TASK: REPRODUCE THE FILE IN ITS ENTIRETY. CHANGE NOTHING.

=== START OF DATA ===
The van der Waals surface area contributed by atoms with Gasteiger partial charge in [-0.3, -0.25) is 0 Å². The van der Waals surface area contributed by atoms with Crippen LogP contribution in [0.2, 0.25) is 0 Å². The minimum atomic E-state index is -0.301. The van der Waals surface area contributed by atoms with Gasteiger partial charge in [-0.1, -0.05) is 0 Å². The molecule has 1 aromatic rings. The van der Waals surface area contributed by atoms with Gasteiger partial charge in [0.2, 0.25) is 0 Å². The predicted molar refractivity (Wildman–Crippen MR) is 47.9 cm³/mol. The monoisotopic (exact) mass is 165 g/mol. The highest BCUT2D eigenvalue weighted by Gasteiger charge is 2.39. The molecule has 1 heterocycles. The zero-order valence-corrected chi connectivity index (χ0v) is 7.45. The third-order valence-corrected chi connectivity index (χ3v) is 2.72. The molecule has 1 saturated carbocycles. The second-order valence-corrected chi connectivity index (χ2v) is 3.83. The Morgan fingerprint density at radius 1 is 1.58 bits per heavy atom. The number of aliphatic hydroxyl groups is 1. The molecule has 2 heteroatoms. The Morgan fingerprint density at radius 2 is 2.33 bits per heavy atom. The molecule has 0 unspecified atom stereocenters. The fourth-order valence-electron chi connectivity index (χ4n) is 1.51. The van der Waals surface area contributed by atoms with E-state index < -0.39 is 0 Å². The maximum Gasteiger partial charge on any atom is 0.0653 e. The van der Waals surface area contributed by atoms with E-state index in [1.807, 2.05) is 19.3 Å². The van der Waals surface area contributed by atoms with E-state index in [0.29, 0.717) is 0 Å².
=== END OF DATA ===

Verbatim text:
The van der Waals surface area contributed by atoms with Gasteiger partial charge in [-0.3, -0.25) is 0 Å². The van der Waals surface area contributed by atoms with Crippen LogP contribution in [0.2, 0.25) is 0 Å². The minimum atomic E-state index is -0.301. The van der Waals surface area contributed by atoms with Gasteiger partial charge in [-0.1, -0.05) is 0 Å². The molecule has 1 aromatic rings. The van der Waals surface area contributed by atoms with Gasteiger partial charge in [0.2, 0.25) is 0 Å². The predicted molar refractivity (Wildman–Crippen MR) is 47.9 cm³/mol. The monoisotopic (exact) mass is 165 g/mol. The highest BCUT2D eigenvalue weighted by Gasteiger charge is 2.39. The molecule has 1 heterocycles. The zero-order valence-corrected chi connectivity index (χ0v) is 7.45. The third-order valence-corrected chi connectivity index (χ3v) is 2.72. The molecule has 1 saturated carbocycles. The second-order valence-corrected chi connectivity index (χ2v) is 3.83. The Morgan fingerprint density at radius 1 is 1.58 bits per heavy atom. The number of aliphatic hydroxyl groups is 1. The molecule has 2 heteroatoms. The Morgan fingerprint density at radius 2 is 2.33 bits per heavy atom. The molecule has 0 unspecified atom stereocenters. The fourth-order valence-electron chi connectivity index (χ4n) is 1.51. The van der Waals surface area contributed by atoms with E-state index < -0.39 is 0 Å². The maximum Gasteiger partial charge on any atom is 0.0653 e. The van der Waals surface area contributed by atoms with E-state index in [1.807, 2.05) is 19.3 Å². The van der Waals surface area contributed by atoms with E-state index in [0.29, 0.717) is 0 Å².